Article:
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ADA Remote Work as a Reasonable Accommodation – It’s Time to Dust Off Those Interactive Process Hats!

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Until recently, having a pre-existing medical condition bumped you to the front of the line for eligibility to receive a COVID-19 vaccine in Florida. But as of yesterday, April 5, all Floridians age 18 and older are now eligible to receive a vaccine.

As a result, I suspect in the next few months management will sound the “all clear” and request their employees return to the office. I also suspect management will see a push-back from employees with disabilities who will continue to request “work from home” as a reasonable accommodation. If you have any doubt, consider this:

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What to Expect from the White House Gender Policy Council

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On March 8, President Biden issued an Executive Order (“EO”) On Establishment of the White House Gender Policy Council (the “Council”). The purpose of the Council is to promote gender equity and equality with the goal of advancing equal rights and opportunities regardless of one’s gender or gender identity.  The EO seeks to promote workplace diversity, fairness and inclusion across the Federal workforce and military.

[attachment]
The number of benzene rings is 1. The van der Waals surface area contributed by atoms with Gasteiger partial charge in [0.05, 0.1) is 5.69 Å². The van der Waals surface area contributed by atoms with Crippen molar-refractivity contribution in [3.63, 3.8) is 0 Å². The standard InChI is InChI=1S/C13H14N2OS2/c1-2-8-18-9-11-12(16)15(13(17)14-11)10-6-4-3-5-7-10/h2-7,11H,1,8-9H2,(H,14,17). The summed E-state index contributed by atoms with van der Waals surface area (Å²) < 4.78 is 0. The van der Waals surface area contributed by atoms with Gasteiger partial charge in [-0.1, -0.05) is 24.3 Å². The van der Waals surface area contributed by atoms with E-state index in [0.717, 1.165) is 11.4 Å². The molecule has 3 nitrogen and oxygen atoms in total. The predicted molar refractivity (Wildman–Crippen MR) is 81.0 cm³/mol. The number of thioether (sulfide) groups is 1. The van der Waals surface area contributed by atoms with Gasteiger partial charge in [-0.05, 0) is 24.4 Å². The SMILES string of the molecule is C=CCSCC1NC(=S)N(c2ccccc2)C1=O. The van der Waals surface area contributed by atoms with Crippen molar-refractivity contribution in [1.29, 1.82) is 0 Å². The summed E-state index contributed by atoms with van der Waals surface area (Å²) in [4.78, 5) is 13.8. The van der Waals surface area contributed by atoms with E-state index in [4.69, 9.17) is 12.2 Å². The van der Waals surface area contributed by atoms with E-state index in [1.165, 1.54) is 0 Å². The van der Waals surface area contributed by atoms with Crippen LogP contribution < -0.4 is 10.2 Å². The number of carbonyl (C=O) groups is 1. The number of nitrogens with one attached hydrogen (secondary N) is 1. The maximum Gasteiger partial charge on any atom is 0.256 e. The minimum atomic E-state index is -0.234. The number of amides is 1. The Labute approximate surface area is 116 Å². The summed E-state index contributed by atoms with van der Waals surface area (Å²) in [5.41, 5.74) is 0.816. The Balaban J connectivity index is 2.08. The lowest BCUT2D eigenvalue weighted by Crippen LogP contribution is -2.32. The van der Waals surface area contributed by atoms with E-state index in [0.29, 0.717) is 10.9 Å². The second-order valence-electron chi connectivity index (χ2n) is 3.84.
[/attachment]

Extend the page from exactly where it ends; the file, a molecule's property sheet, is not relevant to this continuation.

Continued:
The President instructed the Council, comprised of cabinet secretaries and other high ranking government officials, to coordinate the Federal government’s efforts to advance gender equity and equality by developing policies and programs to combat systemic discrimination including sexual harassment, increase economic security and opportunity by addressing structural barriers to women’s participation in the labor force, address caregiving needs of American families, promote gender equity in leadership, address the needs of women and girls arising from the COVID-19 pandemic and promote gender equity and combat stereotypes in education, including STEM fields.   The Council is responsible for submitting a recommended strategy to the President within 200 days addressing the Council’s goals and objectives as outlined in the EO and for providing annual updates thereafter.

While focused on the public sector, we all understand these issues permeate our society.  Employers may find the Council’s recommendations instructive on how to improve their workplace environments.  Hopefully this is the beginning of a renewed effort to address this systemic challenge we face as a society both in the public and private sectors.